A work related posting of her husband Shupurush took my sister-in-law Shoondori and her family to the beautiful city of Goa. Shupurush was in an important position in a leading five star hotel chain of India called Taj Hotels. They were put up in Taj Exotica, which happens to be the best and possibly the most expensive hotel in that exotic place, while they hunted for living accommodations in the city. Treated like royalty, they were given beautiful suites, and had the kitchen and its staff at their beck and call. Every time we called Shoondori, we listened to the veritable gourmet spread they feasted on everyday. The kids – a little more than toddlers at that time – had endless supply of pizzas, burgers, cakes, ice-creams. Shoondori and my father-in-law (who was there with them at that time) were having food that I had only heard of in gourmet cuisine books. We sighed as we imagined the luxury they were indulging in. Starting from morning, they would have a continuous flow of one delectable food after another. Each dish they described would conjure up images of delicacies that not only sounded exciting but titillated the senses to hell and back.
Two weeks into their stay, I called, and as usual spoke about a few regular things before touching my favorite topic: What did they have today? Shoondori was very quick to answer: “Khichudi” My jaw dropped. Literally. Let me pause here a bit. Khichudi is a one pot Indian meal containing rice and pulses and spices and cooked until it resembles a pulpy mess. So why in the world would anyone want Khichudi when they literally had the best five star menu one could find to order from and a top Executive Chef in the country to cook it for them?
Turns out, 15 days of continuous gourmet eating had taken its toll. Ice creams and cakes overflowed the refrigerator. Elaborately prepared and exquisitely presented dishes sent in by the Executive chef himself were returned untouched. All because, this young family of four were so full from eating exquisite dishes that their system was now craving for simple home cooked meals and comfort food. The kids refused to eat anything other than fresh fruits and milk. My sister in law craved healthy and comforting meals. So finally she called the kitchen and requested a ‘khichudi’. The chef was crestfallen – was something wrong with the food? No, of course not, she was quick to reassure him, but she wanted to eat comfort food. Her comfort food was ‘khichudi‘.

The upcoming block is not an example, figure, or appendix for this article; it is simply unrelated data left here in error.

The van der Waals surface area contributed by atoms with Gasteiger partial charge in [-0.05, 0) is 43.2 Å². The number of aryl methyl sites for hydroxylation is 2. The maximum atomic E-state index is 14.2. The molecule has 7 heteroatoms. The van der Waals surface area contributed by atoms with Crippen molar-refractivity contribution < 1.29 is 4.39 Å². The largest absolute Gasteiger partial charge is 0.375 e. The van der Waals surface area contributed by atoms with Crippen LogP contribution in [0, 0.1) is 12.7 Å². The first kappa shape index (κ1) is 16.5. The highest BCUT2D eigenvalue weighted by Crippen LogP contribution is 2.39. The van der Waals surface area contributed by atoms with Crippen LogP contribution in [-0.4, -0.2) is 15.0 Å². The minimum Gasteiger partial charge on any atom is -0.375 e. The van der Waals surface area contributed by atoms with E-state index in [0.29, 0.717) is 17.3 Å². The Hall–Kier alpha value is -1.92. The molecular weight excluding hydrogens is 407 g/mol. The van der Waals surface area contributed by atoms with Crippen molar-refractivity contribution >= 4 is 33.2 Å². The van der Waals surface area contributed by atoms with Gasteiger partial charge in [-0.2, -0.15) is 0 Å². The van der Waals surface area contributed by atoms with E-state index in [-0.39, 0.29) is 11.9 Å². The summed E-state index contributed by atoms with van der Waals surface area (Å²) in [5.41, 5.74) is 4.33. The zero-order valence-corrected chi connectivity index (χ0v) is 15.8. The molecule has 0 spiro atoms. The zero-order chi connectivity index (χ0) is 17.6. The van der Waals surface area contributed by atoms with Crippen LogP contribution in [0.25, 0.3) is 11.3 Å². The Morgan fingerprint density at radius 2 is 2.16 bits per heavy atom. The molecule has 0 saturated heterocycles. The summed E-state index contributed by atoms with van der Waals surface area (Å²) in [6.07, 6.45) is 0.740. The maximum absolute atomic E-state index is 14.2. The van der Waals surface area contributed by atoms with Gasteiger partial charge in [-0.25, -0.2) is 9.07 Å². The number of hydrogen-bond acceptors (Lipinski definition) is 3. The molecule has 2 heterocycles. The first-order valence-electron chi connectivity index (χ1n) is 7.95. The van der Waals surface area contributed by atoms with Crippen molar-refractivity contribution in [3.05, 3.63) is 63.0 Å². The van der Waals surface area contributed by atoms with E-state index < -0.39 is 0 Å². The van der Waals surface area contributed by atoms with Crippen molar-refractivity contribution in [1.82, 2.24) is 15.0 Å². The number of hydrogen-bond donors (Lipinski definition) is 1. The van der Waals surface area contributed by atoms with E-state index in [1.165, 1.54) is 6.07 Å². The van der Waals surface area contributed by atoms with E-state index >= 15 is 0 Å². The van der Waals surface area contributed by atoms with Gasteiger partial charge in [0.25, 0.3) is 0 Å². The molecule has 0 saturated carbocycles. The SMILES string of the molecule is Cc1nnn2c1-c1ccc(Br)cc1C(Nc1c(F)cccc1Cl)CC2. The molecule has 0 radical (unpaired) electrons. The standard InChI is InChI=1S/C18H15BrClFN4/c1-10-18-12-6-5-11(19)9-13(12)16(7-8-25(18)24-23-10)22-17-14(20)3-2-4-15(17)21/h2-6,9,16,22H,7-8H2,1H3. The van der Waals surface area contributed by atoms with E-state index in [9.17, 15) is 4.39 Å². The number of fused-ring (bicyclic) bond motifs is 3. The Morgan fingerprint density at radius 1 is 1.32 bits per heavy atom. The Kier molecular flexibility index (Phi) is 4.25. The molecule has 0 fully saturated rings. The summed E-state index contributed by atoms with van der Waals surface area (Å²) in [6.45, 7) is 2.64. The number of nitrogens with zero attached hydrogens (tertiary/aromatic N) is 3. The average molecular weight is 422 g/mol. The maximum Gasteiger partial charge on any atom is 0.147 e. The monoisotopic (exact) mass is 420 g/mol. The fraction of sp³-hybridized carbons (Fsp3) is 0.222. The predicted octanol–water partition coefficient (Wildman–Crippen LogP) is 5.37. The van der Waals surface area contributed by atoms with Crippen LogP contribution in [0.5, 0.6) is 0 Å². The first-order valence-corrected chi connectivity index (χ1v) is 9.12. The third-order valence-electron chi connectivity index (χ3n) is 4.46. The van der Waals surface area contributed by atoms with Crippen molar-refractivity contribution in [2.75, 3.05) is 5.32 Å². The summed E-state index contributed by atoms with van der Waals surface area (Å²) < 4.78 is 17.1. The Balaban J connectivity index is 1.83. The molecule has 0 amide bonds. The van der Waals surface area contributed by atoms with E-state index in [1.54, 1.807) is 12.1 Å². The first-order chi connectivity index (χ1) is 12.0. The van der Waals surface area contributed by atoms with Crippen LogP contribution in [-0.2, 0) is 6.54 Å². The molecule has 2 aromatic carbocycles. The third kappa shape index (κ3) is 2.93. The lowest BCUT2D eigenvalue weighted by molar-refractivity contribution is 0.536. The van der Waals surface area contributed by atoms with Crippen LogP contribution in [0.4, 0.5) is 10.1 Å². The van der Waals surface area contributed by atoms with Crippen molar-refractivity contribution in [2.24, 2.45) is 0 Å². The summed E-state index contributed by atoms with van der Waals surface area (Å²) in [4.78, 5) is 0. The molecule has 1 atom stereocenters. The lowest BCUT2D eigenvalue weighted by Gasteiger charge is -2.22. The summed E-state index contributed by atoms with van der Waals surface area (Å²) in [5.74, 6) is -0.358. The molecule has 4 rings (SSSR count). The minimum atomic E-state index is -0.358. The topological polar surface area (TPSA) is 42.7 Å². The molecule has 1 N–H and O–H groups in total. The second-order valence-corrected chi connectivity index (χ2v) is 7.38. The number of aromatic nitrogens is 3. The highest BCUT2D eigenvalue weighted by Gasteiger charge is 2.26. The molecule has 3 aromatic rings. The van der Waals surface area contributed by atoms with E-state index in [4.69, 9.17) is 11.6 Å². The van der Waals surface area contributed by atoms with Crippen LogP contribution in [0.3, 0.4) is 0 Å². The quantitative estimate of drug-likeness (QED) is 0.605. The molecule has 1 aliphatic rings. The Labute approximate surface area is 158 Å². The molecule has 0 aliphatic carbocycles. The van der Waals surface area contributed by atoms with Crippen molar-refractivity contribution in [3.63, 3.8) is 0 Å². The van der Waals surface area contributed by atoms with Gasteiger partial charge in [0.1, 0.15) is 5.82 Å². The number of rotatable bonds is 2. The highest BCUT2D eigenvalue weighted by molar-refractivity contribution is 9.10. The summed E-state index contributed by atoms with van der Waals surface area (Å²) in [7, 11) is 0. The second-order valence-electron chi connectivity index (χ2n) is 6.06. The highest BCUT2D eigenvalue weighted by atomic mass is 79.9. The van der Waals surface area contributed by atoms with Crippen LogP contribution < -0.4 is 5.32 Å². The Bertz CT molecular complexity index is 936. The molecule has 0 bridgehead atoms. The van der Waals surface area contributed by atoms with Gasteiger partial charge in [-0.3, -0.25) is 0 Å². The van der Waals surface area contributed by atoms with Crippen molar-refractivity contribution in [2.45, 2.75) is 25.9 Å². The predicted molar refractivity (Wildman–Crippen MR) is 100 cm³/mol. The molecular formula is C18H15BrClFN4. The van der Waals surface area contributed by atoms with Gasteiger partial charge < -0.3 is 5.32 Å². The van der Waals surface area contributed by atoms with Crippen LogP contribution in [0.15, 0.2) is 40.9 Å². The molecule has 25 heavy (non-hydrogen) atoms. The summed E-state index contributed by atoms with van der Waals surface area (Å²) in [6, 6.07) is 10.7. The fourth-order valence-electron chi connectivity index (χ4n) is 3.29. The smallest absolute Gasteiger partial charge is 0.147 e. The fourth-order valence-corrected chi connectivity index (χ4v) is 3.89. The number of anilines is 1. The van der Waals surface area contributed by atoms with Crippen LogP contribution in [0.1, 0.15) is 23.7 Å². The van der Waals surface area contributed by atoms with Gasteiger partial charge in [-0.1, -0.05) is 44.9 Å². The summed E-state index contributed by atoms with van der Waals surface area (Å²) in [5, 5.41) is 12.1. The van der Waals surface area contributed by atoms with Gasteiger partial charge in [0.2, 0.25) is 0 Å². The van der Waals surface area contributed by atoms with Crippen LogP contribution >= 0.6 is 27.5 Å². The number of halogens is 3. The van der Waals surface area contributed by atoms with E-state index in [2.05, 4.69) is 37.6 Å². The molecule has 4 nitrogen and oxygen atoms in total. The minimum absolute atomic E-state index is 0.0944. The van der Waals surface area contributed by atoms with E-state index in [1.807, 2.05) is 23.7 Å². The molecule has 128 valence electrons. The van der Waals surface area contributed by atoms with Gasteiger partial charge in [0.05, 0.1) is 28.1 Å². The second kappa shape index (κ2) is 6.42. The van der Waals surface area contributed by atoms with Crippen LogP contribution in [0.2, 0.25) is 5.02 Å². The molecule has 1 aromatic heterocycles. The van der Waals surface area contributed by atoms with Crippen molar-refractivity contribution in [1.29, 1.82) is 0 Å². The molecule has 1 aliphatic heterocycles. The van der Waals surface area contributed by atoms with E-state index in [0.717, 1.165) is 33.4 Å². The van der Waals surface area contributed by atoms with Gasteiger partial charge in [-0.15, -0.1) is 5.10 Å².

Put that way, it made complete sense. I would not say I could appreciate the fact – after all, I haven’t had the good fortune to eat all that exquisite food day in day out – but I could understand. Up above, when I explained about what Khichudi is, I left out an important bit: Khichudi is a DELICIOUS one pot Indian meal containing rice and pulses and spices and cooked until it resembles a pulpy mess.
Khichudi can be the ultimate comfort food. Known as “Khichdi” in Hindi, it can be cooked in the most simple fashion fit to soothe the recovering system of a patient, and it can also be cooked with spices that would elevate it to the level of lip smacking delicious comfort, AND healthy food. While it still will possibly not make into the menu of a flabbergasted chef’s precious 5 star kitchen, it still is the pride of many an Indian cook whose list of favorites would be incomplete with Khichudi.
Different regions prepare this dish in different ways. In Bengali cuisine, it has risen to the levels of a delicacy. That is because Khichudi is often the offering to the God in various pujos (festivals) – be it Durga Pujo, Kali Pujo or Saraswati Pujo. Of course, the recipe of khichudi made for puja is different than the one I have given today. That is for another time.
It is made with a variety of dals. Today I am posting a recipe from my Mom that calls for Red Lentils and White rice. Shorter grained rice is preferred, but you can use long grained ones as well. This is a perfect meal for a rainy day. Serve it with:
or Zesty fries”
or homemade fries or “Aloo Bhaja” as we in Bengal popularly call it..
- 1 cup red lentils
- 1 cup rice
- 2 dry red chilies,
- ½ tsp cumin seeds
- 2 tsp oil (I used EVOO)
- 8 cups of water
- 1 onion sliced
- 1 large tomatoes cut in 4 pieces
- 1 tsp red chili powder
- 1 tsp turmeric
- 1" stick cinnamon
- 2 pods green cardamom
- 3 pods of crushed garlic
- 1 tbsp ginger paste
- 2 Thai green chilies
- 1 Bay leaf
- 1 tsp salt
- 1 tsp sugar
- 1 tsp ghree
- 1 tsp garam masala
- Wash and soak red lentils and rice (separately) for 5 minutes, then drain and discard the water.
- Make a paste of ginger and 1 green chili
- In a pressure cooker or a Dutch oven, heat oil
- Season with dry red chili.
- When it turns black, remove it.
- Now season with the left over red chili and cumin seeds.
- When the seeds start to crackle, add red lentils.
- Stir for a few seconds, and then add rice.
- Add water.
- Now, add the rest of the ingredients except of last two, ie, ghee and garam masala.
- If adding vegetables, add at this point.
- If cooking in pressure cooker, put the kid on and cook for 25 minutes.
- Let the pressure release of its own.
- If cooking in the dutch oven, then bring to a boil, and cook for 1 hour, covered, on low flame.
- Uncover and check. The rice and lentils should be soft and sticky. If not, cook for some more time until you reach desired consistency.
- Add ghee and garam masala.
- Serve hot.